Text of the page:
Foreign investment in U.S. companies can benefit the economy, but could pose risks to national security. The Committee on Foreign Investment in the United States (CFIUS) reviews certain foreign acquisitions and mergers and can mitigate risks or block transactions.
DOD identified some investments as national security concerns because they may give foreign investors access to emerging technologies or be in proximity to critical military locations. However, the CFIUS process doesn't cover all the types of investments DOD identified.
Our recommendations are to help DOD and CFIUS address these risks and other concerns.
Aerial photo of the Pentagon.
What GAO Found
The Department of Defense (DOD) faces challenges identifying and addressing evolving national security concerns posed by some foreign investments in the United States.
- Resources: DOD's Office of Manufacturing and Industrial Base Policy represents the department and coordinates DOD's participation on the Committee on Foreign Investment in the United States (CFIUS). As a committee member, DOD co-leads CFIUS's review and investigation of transactions between foreign acquirers and U.S. businesses where it has expertise. DOD co-led 99 transactions in calendar year 2017, or 57 percent more transactions than it co-led in 2012, while the annual authorized positions increased from 12 to 17 during that same time period. DOD's workload has also been affected by the volume and complexity of the transactions it is responsible for co-leading, in addition to other CFIUS responsibilities, such as identifying transactions that foreign acquirers do not voluntarily file with CFIUS. DOD has taken some steps to address its resource limitations, but has not fully assessed the department-wide resources needed to address its growing workload.
- Emerging Technology and Proximity: DOD officials identified some investments that pose national security concerns from foreign acquirers gaining access to emerging technologies or being in close proximity to critical military locations, which, according to officials, cannot always be addressed through CFIUS because the investments would not result in foreign control of a U.S. business. DOD and Department of the Treasury (Treasury) officials said addressing these investments may require legislative action. DOD is taking steps to identify critical emerging technologies and military locations that should be protected from foreign investment. However, DOD has not fully assessed risks from these types of foreign investment or what additional authorities, if any, may be necessary for it to address them.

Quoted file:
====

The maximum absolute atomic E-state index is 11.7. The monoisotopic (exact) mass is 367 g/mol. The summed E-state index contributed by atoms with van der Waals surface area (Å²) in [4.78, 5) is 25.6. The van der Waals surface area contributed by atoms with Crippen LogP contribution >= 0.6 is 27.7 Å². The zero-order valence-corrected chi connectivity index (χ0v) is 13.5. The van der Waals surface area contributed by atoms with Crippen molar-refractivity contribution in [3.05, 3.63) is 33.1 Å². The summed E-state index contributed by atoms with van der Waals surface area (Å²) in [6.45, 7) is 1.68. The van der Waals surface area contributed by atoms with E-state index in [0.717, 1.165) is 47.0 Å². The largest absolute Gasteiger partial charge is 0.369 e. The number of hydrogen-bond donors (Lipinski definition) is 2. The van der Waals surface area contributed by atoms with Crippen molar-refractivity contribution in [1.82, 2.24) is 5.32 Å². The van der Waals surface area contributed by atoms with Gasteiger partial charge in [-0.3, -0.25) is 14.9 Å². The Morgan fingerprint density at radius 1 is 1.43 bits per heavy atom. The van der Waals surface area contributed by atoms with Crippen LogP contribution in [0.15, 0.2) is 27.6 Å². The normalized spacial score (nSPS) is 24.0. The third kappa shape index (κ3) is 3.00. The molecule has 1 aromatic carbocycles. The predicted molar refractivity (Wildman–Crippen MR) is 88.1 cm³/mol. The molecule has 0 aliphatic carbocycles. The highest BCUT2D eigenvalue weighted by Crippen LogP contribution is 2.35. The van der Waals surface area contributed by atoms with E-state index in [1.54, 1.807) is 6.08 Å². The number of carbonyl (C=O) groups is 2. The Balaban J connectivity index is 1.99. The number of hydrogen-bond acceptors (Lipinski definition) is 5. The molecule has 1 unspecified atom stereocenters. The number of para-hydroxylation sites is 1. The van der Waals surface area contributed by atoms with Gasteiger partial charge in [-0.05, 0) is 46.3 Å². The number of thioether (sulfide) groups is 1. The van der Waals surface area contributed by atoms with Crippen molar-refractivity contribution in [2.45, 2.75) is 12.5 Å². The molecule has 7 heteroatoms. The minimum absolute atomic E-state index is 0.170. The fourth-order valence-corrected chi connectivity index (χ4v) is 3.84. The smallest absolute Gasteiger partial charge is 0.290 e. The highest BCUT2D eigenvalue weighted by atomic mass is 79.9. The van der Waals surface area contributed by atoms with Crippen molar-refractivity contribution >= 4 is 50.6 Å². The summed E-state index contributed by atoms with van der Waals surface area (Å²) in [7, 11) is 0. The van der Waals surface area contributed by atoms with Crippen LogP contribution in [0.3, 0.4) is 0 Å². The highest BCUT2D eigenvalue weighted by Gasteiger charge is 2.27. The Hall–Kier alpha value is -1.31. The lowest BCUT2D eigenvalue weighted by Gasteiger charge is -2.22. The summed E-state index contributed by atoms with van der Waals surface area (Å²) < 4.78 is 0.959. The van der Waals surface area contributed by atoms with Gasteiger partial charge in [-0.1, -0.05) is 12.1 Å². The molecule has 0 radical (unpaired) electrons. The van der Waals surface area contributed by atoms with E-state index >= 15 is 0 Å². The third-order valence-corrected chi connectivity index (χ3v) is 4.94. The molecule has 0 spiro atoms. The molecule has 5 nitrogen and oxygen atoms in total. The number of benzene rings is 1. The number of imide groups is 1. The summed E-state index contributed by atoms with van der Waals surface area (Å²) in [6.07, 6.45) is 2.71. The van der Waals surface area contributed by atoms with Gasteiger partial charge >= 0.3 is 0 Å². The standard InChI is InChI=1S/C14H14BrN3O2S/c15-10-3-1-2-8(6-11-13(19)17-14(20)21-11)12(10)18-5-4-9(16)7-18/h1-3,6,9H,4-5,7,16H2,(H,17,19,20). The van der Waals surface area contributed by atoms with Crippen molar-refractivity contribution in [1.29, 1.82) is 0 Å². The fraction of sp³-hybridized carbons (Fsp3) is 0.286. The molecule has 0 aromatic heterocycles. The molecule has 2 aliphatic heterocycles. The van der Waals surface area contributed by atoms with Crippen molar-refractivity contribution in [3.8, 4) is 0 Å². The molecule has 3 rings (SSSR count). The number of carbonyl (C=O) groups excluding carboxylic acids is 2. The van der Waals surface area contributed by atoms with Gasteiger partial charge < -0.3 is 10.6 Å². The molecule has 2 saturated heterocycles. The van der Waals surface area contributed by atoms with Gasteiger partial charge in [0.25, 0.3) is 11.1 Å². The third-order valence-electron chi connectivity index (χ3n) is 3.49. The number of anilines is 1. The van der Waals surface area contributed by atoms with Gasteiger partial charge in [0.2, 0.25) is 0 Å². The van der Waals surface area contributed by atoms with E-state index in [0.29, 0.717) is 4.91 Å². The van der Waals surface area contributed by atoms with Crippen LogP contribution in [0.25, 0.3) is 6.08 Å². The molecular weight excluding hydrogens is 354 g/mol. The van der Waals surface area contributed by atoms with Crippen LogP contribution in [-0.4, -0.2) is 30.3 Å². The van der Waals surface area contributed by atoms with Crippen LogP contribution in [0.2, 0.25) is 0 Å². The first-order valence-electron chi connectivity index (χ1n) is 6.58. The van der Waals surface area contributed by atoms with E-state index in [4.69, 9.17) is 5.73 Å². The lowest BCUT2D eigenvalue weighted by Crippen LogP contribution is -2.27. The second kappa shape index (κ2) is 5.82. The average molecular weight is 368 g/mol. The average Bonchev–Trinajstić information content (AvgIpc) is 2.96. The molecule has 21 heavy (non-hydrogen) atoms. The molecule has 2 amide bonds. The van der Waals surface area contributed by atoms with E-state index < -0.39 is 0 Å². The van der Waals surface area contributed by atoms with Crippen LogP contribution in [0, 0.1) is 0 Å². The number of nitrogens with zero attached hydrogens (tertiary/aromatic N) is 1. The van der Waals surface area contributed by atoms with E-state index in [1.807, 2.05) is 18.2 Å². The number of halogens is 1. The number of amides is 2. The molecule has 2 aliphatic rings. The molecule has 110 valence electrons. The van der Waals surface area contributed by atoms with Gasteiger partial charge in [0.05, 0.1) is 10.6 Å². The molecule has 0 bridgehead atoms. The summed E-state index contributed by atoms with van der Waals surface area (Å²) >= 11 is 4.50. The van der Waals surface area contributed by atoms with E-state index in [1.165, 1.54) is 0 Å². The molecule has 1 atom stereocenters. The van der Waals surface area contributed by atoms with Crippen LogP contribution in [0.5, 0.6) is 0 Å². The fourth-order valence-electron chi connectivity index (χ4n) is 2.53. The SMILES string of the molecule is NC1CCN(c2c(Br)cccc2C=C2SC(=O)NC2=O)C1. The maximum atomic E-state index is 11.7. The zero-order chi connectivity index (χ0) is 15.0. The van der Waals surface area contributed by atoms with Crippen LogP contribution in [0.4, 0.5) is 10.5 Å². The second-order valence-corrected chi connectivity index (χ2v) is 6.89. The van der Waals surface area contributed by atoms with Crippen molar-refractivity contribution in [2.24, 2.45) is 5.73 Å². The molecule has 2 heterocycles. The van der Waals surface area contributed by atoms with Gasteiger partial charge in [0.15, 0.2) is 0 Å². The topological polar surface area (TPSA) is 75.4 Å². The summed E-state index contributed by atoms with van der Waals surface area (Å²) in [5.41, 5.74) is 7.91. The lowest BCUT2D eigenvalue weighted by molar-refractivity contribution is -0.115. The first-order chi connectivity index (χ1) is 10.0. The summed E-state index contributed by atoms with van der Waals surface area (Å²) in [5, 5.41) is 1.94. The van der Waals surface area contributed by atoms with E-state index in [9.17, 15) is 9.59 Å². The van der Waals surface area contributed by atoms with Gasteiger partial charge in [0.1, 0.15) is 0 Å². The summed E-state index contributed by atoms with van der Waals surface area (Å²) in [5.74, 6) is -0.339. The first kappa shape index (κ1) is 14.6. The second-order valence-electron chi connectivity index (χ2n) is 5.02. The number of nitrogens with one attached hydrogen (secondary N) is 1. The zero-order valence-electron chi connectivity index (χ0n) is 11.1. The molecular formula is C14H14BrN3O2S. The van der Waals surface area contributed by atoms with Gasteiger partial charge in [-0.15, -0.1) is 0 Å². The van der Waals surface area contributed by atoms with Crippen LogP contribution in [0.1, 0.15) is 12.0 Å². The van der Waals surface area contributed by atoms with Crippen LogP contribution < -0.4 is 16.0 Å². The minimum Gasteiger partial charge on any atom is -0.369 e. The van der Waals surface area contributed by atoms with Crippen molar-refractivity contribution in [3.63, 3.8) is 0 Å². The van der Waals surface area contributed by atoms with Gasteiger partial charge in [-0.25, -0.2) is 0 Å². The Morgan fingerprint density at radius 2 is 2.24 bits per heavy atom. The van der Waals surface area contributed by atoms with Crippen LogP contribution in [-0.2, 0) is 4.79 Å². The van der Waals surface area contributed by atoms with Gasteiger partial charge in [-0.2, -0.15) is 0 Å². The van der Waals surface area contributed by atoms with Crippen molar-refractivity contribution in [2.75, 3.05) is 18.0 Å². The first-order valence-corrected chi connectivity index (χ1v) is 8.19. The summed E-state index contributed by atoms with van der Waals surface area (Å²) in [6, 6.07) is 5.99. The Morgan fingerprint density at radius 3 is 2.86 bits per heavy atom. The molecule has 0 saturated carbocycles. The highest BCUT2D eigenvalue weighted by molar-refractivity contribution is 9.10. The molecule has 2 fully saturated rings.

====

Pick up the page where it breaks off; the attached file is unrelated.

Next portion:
- Policy: DOD's CFIUS Instruction does not clearly identify some reviewer responsibilities or processes for identifying transactions that foreign acquirers do not voluntarily file with CFIUS. The policy is also outdated and inconsistent with current practices.
DOD's CFIUS Instruction and federal internal control standards emphasize the importance of assessing organizational structures, policies, and procedures to respond to risks. Without assessing resources needed to address its CFIUS workload and risks from foreign investment in emerging technologies or in proximity to critical military locations, and ensuring its policies and processes clearly reflect the issues facing the department, DOD is at risk of being unable to respond to evolving national security concerns.
This is a public version of a sensitive report that GAO issued in April 2018. Information that DOD and Treasury deemed sensitive has been omitted.
Why GAO Did This Study
Foreign acquisitions of U.S. companies can pose challenges for the U.S. government as it balances the economic benefits of foreign direct investment with the need to protect national security. CFIUS is an interagency group, led by Treasury, that reviews certain transactions—foreign acquisitions or mergers of U.S. businesses—to determine their effect on U.S. national security and whether the transaction may proceed.